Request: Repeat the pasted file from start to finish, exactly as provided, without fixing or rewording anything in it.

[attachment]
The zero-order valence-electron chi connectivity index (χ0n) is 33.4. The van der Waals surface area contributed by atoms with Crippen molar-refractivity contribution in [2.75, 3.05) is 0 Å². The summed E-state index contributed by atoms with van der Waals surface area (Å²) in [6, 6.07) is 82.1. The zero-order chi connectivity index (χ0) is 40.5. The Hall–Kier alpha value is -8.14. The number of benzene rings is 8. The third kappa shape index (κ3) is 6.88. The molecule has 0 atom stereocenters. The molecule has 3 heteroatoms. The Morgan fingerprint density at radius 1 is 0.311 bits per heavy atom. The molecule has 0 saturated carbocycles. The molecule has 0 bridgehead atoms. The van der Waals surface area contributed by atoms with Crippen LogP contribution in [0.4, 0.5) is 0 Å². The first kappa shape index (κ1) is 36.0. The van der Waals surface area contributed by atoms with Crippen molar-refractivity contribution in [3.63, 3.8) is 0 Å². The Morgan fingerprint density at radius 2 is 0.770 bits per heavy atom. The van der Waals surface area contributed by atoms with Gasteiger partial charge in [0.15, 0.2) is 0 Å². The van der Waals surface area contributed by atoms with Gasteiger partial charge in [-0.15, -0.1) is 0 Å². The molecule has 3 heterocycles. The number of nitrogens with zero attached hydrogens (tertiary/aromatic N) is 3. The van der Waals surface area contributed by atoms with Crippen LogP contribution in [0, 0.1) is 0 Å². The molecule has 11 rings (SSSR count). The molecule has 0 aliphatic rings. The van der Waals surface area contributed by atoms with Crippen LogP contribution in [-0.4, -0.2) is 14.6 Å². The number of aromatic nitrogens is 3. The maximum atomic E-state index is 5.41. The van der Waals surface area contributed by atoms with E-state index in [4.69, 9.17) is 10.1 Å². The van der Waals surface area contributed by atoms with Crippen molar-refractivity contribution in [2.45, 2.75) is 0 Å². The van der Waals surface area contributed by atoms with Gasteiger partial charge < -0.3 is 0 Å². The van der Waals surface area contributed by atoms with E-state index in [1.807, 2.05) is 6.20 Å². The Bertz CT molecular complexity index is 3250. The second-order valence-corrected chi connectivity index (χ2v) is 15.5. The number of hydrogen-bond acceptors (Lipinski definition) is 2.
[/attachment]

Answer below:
The zero-order valence-electron chi connectivity index (χ0n) is 33.4. The van der Waals surface area contributed by atoms with Crippen molar-refractivity contribution in [2.75, 3.05) is 0 Å². The summed E-state index contributed by atoms with van der Waals surface area (Å²) in [6, 6.07) is 82.1. The zero-order chi connectivity index (χ0) is 40.5. The Hall–Kier alpha value is -8.14. The number of benzene rings is 8. The third kappa shape index (κ3) is 6.88. The molecule has 0 atom stereocenters. The molecule has 3 heteroatoms. The Morgan fingerprint density at radius 1 is 0.311 bits per heavy atom. The molecule has 0 saturated carbocycles. The molecule has 0 bridgehead atoms. The van der Waals surface area contributed by atoms with Crippen LogP contribution in [0.4, 0.5) is 0 Å². The first kappa shape index (κ1) is 36.0. The van der Waals surface area contributed by atoms with Crippen molar-refractivity contribution in [3.63, 3.8) is 0 Å². The Morgan fingerprint density at radius 2 is 0.770 bits per heavy atom. The van der Waals surface area contributed by atoms with Gasteiger partial charge in [0.15, 0.2) is 0 Å². The van der Waals surface area contributed by atoms with Gasteiger partial charge in [-0.15, -0.1) is 0 Å². The molecule has 3 heterocycles. The number of nitrogens with zero attached hydrogens (tertiary/aromatic N) is 3. The van der Waals surface area contributed by atoms with Crippen LogP contribution in [0, 0.1) is 0 Å². The molecule has 11 rings (SSSR count). The molecule has 0 aliphatic rings. The van der Waals surface area contributed by atoms with Crippen LogP contribution in [-0.4, -0.2) is 14.6 Å². The number of aromatic nitrogens is 3. The maximum atomic E-state index is 5.41. The van der Waals surface area contributed by atoms with E-state index in [4.69, 9.17) is 10.1 Å². The van der Waals surface area contributed by atoms with Crippen molar-refractivity contribution in [2.45, 2.75) is 0 Å². The van der Waals surface area contributed by atoms with Gasteiger partial charge < -0.3 is 0 Å². The van der Waals surface area contributed by atoms with E-state index in [1.807, 2.05) is 6.20 Å². The Bertz CT molecular complexity index is 3250. The second-order valence-corrected chi connectivity index (χ2v) is 15.5. The number of hydrogen-bond acceptors (Lipinski definition) is 2.